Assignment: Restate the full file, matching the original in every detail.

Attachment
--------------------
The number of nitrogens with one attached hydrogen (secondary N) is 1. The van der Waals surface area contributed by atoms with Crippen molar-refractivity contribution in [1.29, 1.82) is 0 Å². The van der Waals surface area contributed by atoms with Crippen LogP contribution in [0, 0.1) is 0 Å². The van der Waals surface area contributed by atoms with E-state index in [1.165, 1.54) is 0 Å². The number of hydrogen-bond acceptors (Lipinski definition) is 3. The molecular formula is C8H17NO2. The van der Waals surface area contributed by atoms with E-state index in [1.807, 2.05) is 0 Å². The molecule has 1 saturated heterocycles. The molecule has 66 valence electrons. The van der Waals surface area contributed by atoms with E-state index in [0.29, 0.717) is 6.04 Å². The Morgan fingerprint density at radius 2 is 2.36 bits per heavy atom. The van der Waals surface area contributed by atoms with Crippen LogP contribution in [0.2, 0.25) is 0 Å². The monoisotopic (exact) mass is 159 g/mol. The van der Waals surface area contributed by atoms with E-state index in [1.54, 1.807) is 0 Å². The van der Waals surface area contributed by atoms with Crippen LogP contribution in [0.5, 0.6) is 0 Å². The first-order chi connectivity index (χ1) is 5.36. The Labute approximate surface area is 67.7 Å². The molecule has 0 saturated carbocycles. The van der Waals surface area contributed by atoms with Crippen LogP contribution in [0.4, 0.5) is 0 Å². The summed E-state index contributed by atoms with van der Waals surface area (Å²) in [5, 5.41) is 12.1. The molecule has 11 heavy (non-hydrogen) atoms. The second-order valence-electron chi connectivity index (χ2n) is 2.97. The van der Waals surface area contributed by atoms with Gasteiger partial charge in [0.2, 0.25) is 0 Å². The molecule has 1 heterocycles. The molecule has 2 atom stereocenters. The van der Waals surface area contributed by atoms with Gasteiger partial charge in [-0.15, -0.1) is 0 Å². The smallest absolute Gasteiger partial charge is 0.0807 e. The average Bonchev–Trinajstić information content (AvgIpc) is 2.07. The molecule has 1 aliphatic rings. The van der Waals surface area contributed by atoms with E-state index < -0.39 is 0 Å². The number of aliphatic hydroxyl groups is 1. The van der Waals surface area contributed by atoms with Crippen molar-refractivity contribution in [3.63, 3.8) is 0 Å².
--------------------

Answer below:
The number of nitrogens with one attached hydrogen (secondary N) is 1. The van der Waals surface area contributed by atoms with Crippen molar-refractivity contribution in [1.29, 1.82) is 0 Å². The van der Waals surface area contributed by atoms with Crippen LogP contribution in [0, 0.1) is 0 Å². The van der Waals surface area contributed by atoms with E-state index in [1.165, 1.54) is 0 Å². The number of hydrogen-bond acceptors (Lipinski definition) is 3. The molecular formula is C8H17NO2. The van der Waals surface area contributed by atoms with E-state index in [1.807, 2.05) is 0 Å². The molecule has 1 saturated heterocycles. The molecule has 66 valence electrons. The van der Waals surface area contributed by atoms with E-state index in [0.29, 0.717) is 6.04 Å². The Morgan fingerprint density at radius 2 is 2.36 bits per heavy atom. The van der Waals surface area contributed by atoms with Crippen LogP contribution in [0.2, 0.25) is 0 Å². The monoisotopic (exact) mass is 159 g/mol. The van der Waals surface area contributed by atoms with E-state index in [1.54, 1.807) is 0 Å². The van der Waals surface area contributed by atoms with Crippen LogP contribution in [0.5, 0.6) is 0 Å². The first-order chi connectivity index (χ1) is 5.36. The Labute approximate surface area is 67.7 Å². The molecule has 0 saturated carbocycles. The van der Waals surface area contributed by atoms with Crippen LogP contribution in [0.4, 0.5) is 0 Å². The summed E-state index contributed by atoms with van der Waals surface area (Å²) in [5, 5.41) is 12.1. The molecule has 11 heavy (non-hydrogen) atoms. The second-order valence-electron chi connectivity index (χ2n) is 2.97. The van der Waals surface area contributed by atoms with Gasteiger partial charge in [0.2, 0.25) is 0 Å². The molecule has 1 heterocycles. The molecule has 2 atom stereocenters. The van der Waals surface area contributed by atoms with Gasteiger partial charge in [-0.15, -0.1) is 0 Å². The smallest absolute Gasteiger partial charge is 0.0807 e. The average Bonchev–Trinajstić information content (AvgIpc) is 2.07. The molecule has 1 aliphatic rings. The van der Waals surface area contributed by atoms with E-state index < -0.39 is 0 Å². The number of aliphatic hydroxyl groups is 1. The van der Waals surface area contributed by atoms with Crippen molar-refractivity contribution in [3.63, 3.8) is 0 Å².